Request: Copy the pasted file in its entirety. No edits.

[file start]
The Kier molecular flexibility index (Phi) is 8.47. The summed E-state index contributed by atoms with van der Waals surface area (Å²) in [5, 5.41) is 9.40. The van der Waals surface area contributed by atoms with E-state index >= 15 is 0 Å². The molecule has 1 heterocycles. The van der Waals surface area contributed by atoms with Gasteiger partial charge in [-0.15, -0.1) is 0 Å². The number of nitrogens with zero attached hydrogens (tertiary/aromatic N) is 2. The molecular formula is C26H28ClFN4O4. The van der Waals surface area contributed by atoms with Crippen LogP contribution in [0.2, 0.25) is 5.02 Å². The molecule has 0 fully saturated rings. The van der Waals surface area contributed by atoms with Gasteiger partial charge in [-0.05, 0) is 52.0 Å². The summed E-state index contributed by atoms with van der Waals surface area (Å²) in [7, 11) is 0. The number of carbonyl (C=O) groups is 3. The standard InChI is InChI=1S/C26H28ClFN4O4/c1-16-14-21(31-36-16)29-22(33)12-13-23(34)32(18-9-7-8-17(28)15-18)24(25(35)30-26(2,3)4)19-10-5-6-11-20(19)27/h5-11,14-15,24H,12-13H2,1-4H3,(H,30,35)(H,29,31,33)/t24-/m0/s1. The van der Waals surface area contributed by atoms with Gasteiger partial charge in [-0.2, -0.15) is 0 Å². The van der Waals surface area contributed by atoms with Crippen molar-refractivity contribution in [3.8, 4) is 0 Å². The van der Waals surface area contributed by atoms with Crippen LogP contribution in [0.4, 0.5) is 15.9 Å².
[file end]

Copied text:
The Kier molecular flexibility index (Phi) is 8.47. The summed E-state index contributed by atoms with van der Waals surface area (Å²) in [5, 5.41) is 9.40. The van der Waals surface area contributed by atoms with E-state index >= 15 is 0 Å². The molecule has 1 heterocycles. The van der Waals surface area contributed by atoms with Gasteiger partial charge in [-0.15, -0.1) is 0 Å². The number of nitrogens with zero attached hydrogens (tertiary/aromatic N) is 2. The molecular formula is C26H28ClFN4O4. The van der Waals surface area contributed by atoms with Crippen LogP contribution in [0.2, 0.25) is 5.02 Å². The molecule has 0 fully saturated rings. The van der Waals surface area contributed by atoms with Gasteiger partial charge in [-0.05, 0) is 52.0 Å². The summed E-state index contributed by atoms with van der Waals surface area (Å²) in [7, 11) is 0. The number of carbonyl (C=O) groups is 3. The standard InChI is InChI=1S/C26H28ClFN4O4/c1-16-14-21(31-36-16)29-22(33)12-13-23(34)32(18-9-7-8-17(28)15-18)24(25(35)30-26(2,3)4)19-10-5-6-11-20(19)27/h5-11,14-15,24H,12-13H2,1-4H3,(H,30,35)(H,29,31,33)/t24-/m0/s1. The van der Waals surface area contributed by atoms with Gasteiger partial charge in [-0.2, -0.15) is 0 Å². The van der Waals surface area contributed by atoms with Crippen molar-refractivity contribution in [3.8, 4) is 0 Å². The van der Waals surface area contributed by atoms with Crippen LogP contribution in [0.4, 0.5) is 15.9 Å².